Figure 2. Thermo Scientific Ramina Process Analyzer. Image Credit: Thermo Fisher Scientific-Handheld Elemental & Radiation Detection

The spectra were pre-processed to remove the baseline and increase signal-to-noise after the spectral region of interest was chosen. The Savitzky Golay filter with derivatives, Automatic Whitaker Smoothing, Extended Multiplicative Scatter Correction, SNV, and mean centering were just a few of the pre-processing methods that were tested.

The most effective pre-processing methods varied depending on the particular parameter of interest that was modeled. For each property of interest, partial least squares (PLS) models were made, and cross-validation was used to assess how well each model had been optimized.

During the bioreactor culture run, common metabolites such as glucose, lactate, glutamine, glutamate, TCD, and VCD were produced.


In this study, a fed-batch CHO cell culture process was subjected to continuous in-line Raman spectroscopy. The offline analytical data collected for the relevant parameters and the in-line spectral data were correlated.

Before using Raman spectroscopy to monitor process parameters, chemometric models must be built using a set of externally calibrated data (independent offline data). Bioreactor samples were taken every day and analyzed for comparison to judge the reliability of the Ramina Process Analyzer predicted values.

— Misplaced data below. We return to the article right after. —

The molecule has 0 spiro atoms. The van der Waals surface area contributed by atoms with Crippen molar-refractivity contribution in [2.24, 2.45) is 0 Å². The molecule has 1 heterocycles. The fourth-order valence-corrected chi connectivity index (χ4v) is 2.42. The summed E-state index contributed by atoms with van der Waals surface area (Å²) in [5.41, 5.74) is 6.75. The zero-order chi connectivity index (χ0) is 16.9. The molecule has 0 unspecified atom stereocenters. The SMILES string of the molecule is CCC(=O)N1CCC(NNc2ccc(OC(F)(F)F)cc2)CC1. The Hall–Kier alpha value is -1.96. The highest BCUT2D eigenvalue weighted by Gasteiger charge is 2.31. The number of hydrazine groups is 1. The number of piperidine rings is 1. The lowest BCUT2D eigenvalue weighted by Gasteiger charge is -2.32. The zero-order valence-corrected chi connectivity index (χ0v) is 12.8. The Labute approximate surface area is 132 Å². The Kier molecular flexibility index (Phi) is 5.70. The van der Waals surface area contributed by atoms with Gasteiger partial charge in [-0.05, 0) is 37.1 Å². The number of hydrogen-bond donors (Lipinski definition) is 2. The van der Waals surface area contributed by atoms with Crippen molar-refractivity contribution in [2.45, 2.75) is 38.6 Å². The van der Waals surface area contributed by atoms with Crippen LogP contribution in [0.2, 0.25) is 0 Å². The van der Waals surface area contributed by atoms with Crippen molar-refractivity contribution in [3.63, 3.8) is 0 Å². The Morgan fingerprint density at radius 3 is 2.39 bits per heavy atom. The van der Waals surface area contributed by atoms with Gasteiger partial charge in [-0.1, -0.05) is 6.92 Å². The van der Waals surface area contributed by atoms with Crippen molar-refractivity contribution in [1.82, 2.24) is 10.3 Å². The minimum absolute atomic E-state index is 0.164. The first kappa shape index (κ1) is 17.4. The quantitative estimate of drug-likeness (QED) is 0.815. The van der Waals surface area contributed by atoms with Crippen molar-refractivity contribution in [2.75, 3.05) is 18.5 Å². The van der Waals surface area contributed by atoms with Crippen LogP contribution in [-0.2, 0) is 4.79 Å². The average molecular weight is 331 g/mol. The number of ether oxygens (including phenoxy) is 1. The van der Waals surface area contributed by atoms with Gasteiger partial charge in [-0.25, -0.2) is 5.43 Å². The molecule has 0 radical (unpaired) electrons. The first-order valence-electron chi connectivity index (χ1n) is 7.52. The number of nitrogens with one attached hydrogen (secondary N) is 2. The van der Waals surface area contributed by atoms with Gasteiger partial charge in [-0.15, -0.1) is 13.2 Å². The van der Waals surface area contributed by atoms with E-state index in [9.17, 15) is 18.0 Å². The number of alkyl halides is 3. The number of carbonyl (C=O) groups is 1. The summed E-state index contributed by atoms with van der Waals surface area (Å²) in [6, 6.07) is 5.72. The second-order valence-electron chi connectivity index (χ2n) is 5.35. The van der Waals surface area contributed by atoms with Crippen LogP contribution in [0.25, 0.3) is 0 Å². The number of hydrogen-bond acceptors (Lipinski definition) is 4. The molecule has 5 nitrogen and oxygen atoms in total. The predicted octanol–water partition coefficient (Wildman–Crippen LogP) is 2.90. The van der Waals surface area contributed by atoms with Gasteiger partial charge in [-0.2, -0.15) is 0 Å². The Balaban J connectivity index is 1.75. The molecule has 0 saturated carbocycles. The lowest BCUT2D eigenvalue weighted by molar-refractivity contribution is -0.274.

For each parameter, the root mean square error of calibration (RMSEC), root mean square error of cross validation (RMSECV), and root mean square error of prediction (RMSEP) were calculated. To determine the RMSECV, which is used to build the model, the error was averaged based on the model’s prediction.

The model is tested using the RMSEP against “new” data that it has never seen before. Each PLS model’s R2 coefficient of variation was noted. The value is used to calculate the percentage of the Y variable’s variation that the model predictors (X variables) can account for.